Updated: April 4, 2020
The buyer counted the money in front of us, and then he was off with his purchased second-hand smartphone.
My friend, who is now P30,000 richer, puts the money in an envelope and inside his messenger bag.
“That was a smooth transaction,” I commented as we walked out the coffee shop.
“Yes, it was,” my friend softly replied.
“So do you want to eat dinner here at the mall?” I asked.
“If you don’t mind, can we go home already and just get drive thru?”
“Sure, no problem. But why are you suddenly so tense?”
“I guess I’m just not comfortable carrying so much money around.”
If you were my friend, would you have felt the same?
I don’t blame my friend for feeling that way. And it’s quite normal to be nervous about carrying an unusual amount of money around.
Money has that emotional effect on people — regardless if you have it or don’t, and interestingly, either case can make a person feel positively or negatively.
Most people will consider winning the lottery a blessing; but I’ve met some who believe that it is a curse, which can ruin your character and personal relationships.
On the other hand, most people will feel stressed and worried if they earn just enough to make ends meet; but again, I’ve met some who are happy and content with living a bohemian or simple lifestyle.
Personally, I’ve learned that money is a neutral entity, that it is simply a tool that we use everyday, like a smartphone.
And ultimately, it is really up to us to choose which emotions to tie it with.
What role does money play in your life?
To ask this means discovering how having money, or the lack thereof, makes you feel. Does it make you feel stressed? Tense? Disappointed? Worried?
What are your frequent thoughts about money? How do you see your current financial state? Do you daydream often about being rich? Are you happy, content, or frustrated about your income and why do you say so?
It helps to write down your answers to these questions because our thoughts have the tendency to loop needlessly when it is emotionally charged.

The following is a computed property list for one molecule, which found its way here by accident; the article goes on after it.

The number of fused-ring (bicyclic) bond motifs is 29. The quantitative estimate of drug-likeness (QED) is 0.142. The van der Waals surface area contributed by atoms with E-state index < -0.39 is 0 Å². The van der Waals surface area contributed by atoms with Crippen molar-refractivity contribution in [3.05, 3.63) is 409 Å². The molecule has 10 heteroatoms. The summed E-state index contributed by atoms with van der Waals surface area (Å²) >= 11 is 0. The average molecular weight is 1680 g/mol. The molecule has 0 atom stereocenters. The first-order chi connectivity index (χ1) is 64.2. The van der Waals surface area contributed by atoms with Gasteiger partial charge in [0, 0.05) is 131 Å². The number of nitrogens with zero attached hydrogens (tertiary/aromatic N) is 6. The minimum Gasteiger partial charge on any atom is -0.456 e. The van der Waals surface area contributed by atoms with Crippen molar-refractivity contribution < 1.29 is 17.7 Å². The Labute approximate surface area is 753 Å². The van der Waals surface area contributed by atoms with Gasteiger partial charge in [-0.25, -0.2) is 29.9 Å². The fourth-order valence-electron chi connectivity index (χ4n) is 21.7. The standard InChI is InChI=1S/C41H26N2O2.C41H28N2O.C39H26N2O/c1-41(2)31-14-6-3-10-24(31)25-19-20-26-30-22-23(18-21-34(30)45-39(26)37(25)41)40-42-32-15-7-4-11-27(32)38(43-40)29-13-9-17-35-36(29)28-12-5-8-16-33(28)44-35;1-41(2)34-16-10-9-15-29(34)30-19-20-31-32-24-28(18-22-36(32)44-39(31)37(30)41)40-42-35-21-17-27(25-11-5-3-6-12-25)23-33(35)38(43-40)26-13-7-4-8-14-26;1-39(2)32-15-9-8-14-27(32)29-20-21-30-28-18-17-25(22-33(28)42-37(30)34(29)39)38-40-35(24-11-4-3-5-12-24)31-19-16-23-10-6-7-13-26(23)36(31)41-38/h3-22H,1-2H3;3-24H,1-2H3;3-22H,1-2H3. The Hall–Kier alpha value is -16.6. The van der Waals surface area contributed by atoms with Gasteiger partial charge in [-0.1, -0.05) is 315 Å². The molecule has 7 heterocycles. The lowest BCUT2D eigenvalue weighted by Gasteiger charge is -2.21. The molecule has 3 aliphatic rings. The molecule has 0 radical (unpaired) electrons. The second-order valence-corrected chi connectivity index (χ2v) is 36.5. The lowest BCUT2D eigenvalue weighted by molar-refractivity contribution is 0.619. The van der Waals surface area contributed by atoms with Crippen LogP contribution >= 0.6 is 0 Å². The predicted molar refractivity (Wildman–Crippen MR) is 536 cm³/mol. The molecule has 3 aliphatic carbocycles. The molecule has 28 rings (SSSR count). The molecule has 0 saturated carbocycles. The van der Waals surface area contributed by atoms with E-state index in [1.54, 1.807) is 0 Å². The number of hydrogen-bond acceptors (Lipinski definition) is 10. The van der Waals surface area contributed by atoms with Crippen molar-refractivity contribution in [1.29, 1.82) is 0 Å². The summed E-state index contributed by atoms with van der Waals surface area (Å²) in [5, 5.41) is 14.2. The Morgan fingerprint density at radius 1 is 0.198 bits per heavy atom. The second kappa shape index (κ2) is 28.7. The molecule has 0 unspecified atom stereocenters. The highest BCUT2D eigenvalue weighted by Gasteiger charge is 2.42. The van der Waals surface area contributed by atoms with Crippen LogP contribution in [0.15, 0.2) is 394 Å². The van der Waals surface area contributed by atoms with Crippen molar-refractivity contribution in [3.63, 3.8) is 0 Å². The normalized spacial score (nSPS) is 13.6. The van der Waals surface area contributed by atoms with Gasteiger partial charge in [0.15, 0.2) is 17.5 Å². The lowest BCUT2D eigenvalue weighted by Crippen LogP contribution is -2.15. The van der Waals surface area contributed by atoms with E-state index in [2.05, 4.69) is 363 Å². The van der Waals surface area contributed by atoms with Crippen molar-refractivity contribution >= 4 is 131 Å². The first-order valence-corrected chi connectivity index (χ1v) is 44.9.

Unload your thoughts, and take notice how your mind can slowly become calm and objective.
Money is a neutral entity and we should never allow it to control our thoughts and emotions, negatively nor positively.
An important step in understanding money is to approach it with a relaxed and neutral mindset — it is only through this can you learn how to wield it usefully.
Because like in most things in life, which includes personal finance, we make better decisions when our mind is clear and objective.
Having P30,000 in his bag made my friend nervous and uncomfortable.
He’s worried that his bag (and money) might get snatched while walking, or get stolen during dinner, or we might get held up in the parking lot.
Those scenarios are indeed possible, but a calm and rational mind will not waste time worrying and will instead pay more attention to his surroundings and have presence of mind.
When you linger too much on not making enough money, you will dread creating a monthly budget.
When you often think that it’s frustrating to learn about investments, your mind will resist acquiring the knowledge.
When you allow money to play an emotional role in your life, you will find it hard to focus on achieving your personal financial goals.
Photo credit: peiyuliu